31 May Memorial Day: Less About the 1st Day of Summer and More about Honor and Service to Veterans

Nearly 150 years have passed since General John Logan, national commander of the Grand Army of the Republic, issued an order designating May 30 as a day to honor those who had fallen in defense of our country. Gen. Logan’s order called for decorating graves of these heroic Americans “with the choicest flowers of springtime” and urged: “Let no neglect, no ravages of time, testify to the present or to the coming generations that we have forgotten as a people the cost of a free and undivided republic.”

Quite sadly, most Americans today have indeed forgotten those who made the ultimate sacrifice fighting for our country. Instead, Memorial Day has become the unofficial start of summer. The paper red poppies that veterans’ groups used to hand out to evoke those “flowers of springtime” from days of yore have been replaced by red giant blow up beach balls, red hot charcoals from grills, and red sale stickers at local car dealers.

And it is not just the men and women who lost their lives in battle that we fail to remember. I was born in the 1930s and have vivid memories of World War II. Every family I knew had someone who was serving in the military. At the same time, we were all in service to our country, each of us knowing that in our own small way we were contributing to the war effort through food and gas rationing, planting “victory gardens,” working in war related industries, and being a Gold Star mothers, among other endeavors.

But for 300 million-plus Americans today, there is no realization on a daily basis of what our brothers and sisters in uniform are doing to keep us safe and secure. In fact, less than one percent of our population currently serves in the Armed Forces compared to more than 12 percent during World War II, and very few have a direct connection to someone in the military.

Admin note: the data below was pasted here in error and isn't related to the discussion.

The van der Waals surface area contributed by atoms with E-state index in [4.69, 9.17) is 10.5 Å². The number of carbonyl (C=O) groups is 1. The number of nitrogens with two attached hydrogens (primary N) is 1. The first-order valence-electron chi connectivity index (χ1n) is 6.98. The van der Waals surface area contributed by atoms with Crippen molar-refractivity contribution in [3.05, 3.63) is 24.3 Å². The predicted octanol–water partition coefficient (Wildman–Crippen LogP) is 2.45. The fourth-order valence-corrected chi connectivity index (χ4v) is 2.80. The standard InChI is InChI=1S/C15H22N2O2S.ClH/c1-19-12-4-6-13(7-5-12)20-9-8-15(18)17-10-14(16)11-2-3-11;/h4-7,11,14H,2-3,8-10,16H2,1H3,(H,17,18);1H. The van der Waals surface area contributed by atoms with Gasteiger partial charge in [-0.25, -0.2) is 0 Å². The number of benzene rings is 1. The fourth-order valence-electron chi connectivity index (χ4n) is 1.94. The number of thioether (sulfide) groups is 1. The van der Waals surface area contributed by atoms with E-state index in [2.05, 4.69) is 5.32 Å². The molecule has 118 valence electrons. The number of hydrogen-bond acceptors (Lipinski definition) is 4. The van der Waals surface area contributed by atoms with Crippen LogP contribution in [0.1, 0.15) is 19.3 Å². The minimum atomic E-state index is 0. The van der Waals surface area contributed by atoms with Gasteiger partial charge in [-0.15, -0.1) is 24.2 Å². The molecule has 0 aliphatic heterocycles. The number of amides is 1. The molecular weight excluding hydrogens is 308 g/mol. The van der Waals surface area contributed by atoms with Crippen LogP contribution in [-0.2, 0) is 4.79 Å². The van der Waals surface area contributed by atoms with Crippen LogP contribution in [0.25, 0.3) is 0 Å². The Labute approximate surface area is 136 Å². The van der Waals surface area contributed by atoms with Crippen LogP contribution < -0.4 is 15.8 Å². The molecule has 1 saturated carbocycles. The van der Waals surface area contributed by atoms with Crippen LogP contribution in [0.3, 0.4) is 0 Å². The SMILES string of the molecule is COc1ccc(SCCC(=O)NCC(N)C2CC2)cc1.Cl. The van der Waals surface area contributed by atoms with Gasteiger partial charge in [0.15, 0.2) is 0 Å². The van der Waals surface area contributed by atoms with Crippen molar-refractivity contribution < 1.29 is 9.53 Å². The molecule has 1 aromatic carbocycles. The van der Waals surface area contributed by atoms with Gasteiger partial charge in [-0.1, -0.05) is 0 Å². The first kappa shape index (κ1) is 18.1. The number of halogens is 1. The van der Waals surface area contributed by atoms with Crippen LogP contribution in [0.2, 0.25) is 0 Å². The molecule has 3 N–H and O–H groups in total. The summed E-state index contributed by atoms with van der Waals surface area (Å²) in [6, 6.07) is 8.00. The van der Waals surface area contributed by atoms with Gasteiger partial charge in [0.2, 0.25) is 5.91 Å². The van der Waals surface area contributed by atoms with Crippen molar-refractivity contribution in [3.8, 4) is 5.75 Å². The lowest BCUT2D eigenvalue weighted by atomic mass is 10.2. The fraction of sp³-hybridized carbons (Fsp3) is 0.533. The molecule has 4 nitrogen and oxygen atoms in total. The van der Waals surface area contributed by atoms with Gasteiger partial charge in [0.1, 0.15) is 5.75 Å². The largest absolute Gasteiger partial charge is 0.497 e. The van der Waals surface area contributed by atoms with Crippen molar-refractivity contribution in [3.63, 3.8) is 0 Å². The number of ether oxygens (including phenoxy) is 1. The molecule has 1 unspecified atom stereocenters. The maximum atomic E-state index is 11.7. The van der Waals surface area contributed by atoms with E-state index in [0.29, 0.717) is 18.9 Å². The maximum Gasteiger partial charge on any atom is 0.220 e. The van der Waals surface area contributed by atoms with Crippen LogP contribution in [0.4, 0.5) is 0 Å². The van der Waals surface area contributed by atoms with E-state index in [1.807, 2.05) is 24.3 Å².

All of these men and women put on a military uniform and swore that they would die for us. And what do we do? We marginalize them; we forget them.

Consider that there are now four million living disabled American veterans – men and women who have lost limbs, eyes and body organs, not to mention all those with emotional disabilities. A recent study by the PTSD Foundation of America found that 1 in 3 American veterans has PTSD, but only 40 percent of those afflicted seek help. Is it any wonder that the suicide rate among veterans is 41 percent higher than the national average.

Consider as well that one of every three homeless people is a veteran, according to the study. In fact, while efforts nationally have reduced the problem by one-third since 2010, there are still nearly 50,000 homeless veterans on any given night. Of this total, an estimated 10,000 are female veterans. Moreover, one in every five women who have served are victims of military sexual assault. Yet, very few Veterans Administration programs are specifically tailored to meet their physical and psychological needs.

And as it pertains to the VA, despite an influx of billions of dollars and the hiring of thousands of doctors and other medical personnel, severe problems of inadequate care and wait lines even longer than those at airports still persist. Numerous reports show that the wait times are just as long as before reforms were enacted in the wake of the VA scandal two years ago. The result of all this is a national tragedy and completely unacceptable.

Earlier in this space, I advocated for making Veterans Day a national day of service, a day when each of us at home truly honors our veterans, disabled and abled, by volunteering for the benefit of our country. Now, I am promoting the same for Memorial Day. It is time for us to transform Memorial Day back to General Logan’s vision of 150 year ago – from a day marked by 20% off sales, a backyard cookout, a trip to the beach and a perfunctory display of the Stars and Stripes to one with deep and profound meaning in which all Americans are involved.

If men and women in uniform can give their life in defense of our freedom, the least we can do in return is show them our respect and honor on such a solemn day.